Leanna keeps knitting needles and yarn in her sack, along with diapers, snacks, and trinkets for her young children. Sitting in the foyer of the piano studio waiting for our children’s class to begin, I ask her what she’s making.
“It’s a sweater for the baby.”
“Oh, pretty,” I respond, “I learned to knit when I was about eight and made a couple of easy scarves.”
Leanna says, “I’m teaching my girls to knit. I think it’s important for a woman to know how to keep her hands busy. When my husband is watching TV, I can sit with him and knit.”
I think that’s sweet, however, I change to feeling that I would take that time to do something that I want to do if I’m not interested in the game or whatever show my husband is watching.
Over the years, I’ve grown into a person who always has to be doing something. It has to be necessary, like cleaning or bill/home management; physically fun, like walking with friends or horseback riding; or mentally stimulating, like reading, writing, or doing puzzles. I watch TV, but it’s the news or talk shows, and even then, I’m working in the kitchen or having a meal. Once a week, though, I might sit and watch a show with my husband or the kids or have a phone conversation with a good friend or my mother; still I’m on the cordless phone—multitasking.
In a nutshell, the art of “calm” often escapes me.
The conversation with Leanna was about five years ago. I enjoyed seeing her and her six children and was intrigued by their lives. A homeschooling family, they lived on land where they raised chickens and owned a horse or two. She loved the recipes in Southern Living magazine and baked bread. She seemed peaceful, an amazing feat with six children (all born at home) competing for attention, though they mostly got it from each other. I remember someone incredulously asking her, “When do you have time for yourself?”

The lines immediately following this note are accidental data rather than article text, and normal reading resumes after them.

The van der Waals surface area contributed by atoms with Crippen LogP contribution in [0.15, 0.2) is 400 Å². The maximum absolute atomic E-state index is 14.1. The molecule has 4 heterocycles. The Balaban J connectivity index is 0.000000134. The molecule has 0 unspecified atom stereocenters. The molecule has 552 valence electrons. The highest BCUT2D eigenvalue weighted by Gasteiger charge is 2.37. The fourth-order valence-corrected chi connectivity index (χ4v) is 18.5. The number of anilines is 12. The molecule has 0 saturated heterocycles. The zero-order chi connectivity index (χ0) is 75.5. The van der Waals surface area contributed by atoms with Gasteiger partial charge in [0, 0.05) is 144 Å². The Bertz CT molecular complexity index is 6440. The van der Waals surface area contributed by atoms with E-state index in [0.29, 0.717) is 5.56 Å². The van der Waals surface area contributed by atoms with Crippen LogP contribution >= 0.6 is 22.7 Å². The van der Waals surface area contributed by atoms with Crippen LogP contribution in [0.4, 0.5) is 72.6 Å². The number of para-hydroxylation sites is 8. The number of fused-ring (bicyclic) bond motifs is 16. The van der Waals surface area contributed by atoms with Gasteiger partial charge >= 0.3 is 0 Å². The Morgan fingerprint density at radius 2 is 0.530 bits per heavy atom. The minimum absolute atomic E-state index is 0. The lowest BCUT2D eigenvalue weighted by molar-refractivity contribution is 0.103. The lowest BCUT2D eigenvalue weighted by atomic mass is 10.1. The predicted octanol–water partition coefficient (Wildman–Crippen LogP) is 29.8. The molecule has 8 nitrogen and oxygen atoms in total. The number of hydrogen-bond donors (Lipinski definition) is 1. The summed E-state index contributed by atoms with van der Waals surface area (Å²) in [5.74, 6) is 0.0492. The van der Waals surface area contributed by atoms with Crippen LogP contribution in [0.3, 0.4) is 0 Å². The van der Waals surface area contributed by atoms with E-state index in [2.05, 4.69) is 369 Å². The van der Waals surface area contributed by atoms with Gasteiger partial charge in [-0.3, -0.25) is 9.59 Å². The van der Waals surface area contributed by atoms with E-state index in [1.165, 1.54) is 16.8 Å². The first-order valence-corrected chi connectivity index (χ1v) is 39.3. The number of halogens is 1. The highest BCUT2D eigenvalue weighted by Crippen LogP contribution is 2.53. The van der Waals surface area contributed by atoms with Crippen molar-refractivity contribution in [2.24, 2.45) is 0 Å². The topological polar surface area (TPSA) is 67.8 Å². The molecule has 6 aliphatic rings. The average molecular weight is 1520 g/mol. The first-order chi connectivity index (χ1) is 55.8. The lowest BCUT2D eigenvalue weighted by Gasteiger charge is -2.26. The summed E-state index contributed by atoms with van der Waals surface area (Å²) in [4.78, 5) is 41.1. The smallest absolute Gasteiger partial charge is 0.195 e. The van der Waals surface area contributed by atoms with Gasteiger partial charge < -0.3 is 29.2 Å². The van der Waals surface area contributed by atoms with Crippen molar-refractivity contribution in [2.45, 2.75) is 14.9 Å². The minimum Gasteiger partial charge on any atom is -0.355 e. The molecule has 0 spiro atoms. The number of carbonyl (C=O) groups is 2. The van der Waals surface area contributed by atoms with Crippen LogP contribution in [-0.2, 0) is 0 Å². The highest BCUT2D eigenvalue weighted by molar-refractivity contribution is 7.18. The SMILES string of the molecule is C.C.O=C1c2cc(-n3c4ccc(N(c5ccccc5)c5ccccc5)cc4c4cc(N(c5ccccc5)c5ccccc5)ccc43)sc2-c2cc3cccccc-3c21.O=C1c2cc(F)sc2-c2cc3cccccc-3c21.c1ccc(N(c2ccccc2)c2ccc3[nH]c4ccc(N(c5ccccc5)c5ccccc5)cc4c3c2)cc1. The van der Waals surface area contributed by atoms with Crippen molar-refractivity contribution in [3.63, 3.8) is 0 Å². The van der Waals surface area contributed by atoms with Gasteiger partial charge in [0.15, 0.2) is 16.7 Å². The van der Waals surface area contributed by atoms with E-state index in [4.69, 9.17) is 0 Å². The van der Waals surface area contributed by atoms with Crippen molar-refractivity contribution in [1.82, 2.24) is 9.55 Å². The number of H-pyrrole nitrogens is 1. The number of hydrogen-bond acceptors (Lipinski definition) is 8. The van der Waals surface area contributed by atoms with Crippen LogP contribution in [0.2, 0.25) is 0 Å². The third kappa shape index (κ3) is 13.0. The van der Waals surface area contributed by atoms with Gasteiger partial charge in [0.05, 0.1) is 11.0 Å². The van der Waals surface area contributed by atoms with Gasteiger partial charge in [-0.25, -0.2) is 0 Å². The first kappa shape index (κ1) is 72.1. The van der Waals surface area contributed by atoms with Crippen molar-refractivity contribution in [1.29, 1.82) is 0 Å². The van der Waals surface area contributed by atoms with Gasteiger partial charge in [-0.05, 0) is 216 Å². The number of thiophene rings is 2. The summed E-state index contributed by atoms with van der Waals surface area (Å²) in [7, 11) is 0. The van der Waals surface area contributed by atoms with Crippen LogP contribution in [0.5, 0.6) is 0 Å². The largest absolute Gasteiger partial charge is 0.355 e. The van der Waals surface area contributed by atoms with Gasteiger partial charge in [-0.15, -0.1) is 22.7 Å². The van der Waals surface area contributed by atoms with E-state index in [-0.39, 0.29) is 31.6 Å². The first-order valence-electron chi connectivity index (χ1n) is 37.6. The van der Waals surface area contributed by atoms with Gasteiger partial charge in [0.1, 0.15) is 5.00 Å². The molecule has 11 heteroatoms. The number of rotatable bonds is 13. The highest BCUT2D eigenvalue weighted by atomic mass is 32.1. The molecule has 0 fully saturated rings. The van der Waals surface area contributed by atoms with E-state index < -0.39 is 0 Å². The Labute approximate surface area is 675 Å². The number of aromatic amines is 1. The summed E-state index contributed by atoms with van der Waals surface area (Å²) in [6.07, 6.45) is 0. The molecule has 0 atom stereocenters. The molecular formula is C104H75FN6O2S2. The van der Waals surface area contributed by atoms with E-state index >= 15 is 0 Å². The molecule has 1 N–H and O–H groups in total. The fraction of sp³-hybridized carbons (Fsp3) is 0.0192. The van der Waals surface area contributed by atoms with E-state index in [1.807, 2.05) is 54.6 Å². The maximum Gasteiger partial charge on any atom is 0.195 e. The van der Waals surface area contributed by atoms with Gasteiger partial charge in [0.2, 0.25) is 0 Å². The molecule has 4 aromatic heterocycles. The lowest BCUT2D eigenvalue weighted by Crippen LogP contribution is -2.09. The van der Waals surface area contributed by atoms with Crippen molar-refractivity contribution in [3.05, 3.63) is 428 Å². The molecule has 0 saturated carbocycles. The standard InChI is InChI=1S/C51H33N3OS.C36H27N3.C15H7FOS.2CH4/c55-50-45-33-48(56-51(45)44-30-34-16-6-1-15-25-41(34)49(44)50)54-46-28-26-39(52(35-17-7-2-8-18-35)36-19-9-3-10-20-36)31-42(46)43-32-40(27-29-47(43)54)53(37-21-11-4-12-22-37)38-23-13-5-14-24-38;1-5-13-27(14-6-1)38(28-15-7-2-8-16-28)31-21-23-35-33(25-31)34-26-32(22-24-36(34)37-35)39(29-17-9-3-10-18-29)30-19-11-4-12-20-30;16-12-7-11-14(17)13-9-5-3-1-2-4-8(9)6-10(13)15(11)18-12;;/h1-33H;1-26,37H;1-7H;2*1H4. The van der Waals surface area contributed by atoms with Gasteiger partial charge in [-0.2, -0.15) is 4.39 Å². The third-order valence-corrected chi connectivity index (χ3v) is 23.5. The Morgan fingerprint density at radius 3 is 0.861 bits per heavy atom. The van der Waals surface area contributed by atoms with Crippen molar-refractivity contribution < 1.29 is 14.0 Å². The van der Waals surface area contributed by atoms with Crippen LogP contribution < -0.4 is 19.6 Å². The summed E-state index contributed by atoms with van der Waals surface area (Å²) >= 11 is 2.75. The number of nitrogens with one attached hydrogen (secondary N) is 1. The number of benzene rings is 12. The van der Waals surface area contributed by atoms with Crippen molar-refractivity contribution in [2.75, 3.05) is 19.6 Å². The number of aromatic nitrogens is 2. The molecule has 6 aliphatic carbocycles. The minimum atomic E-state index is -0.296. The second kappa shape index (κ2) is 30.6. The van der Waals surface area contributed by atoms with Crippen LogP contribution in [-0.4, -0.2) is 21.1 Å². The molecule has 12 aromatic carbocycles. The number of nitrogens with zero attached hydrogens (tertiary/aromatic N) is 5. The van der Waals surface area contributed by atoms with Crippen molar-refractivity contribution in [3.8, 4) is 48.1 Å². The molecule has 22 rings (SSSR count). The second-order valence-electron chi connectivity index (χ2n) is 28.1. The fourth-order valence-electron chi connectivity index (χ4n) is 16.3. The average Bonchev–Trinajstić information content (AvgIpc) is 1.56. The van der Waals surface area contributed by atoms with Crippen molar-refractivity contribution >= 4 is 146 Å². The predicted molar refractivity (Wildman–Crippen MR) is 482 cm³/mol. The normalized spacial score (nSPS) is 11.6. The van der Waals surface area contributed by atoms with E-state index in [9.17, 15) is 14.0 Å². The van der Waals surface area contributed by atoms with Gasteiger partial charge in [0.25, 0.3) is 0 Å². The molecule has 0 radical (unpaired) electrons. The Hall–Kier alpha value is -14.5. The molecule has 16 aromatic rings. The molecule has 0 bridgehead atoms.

Calmly, she replied, “The kids are not allowed in my bedroom before 9 am and after a certain time at night. It’s the time my husband and I have our private time.”
I’m thinking of Leanna today as I sit in bed sewing my daughter’s swimsuit. Sparing the details, it is about a fifteen minute job. No one is home except Layla the dog who lies at my feet. It is quiet and I hear her breathing as I watch her chest rise and fall in dog unevenness. The house cracks. A plane flies over. Birds are chirping outside my window. A car turns around in my cul-de-sac. The air conditioner kicks on as the temperature rises, disturbing the white noise of my surroundings.
My mind is not racing or trying to concentrate on something. Simply, my hands are busy. I am calm.
Leanna knits. My husband and friends garden. A male neighbors tinkers in his garage. I get it.
What do you do to “busy your hands” to make you calm?
Image photographed by Anita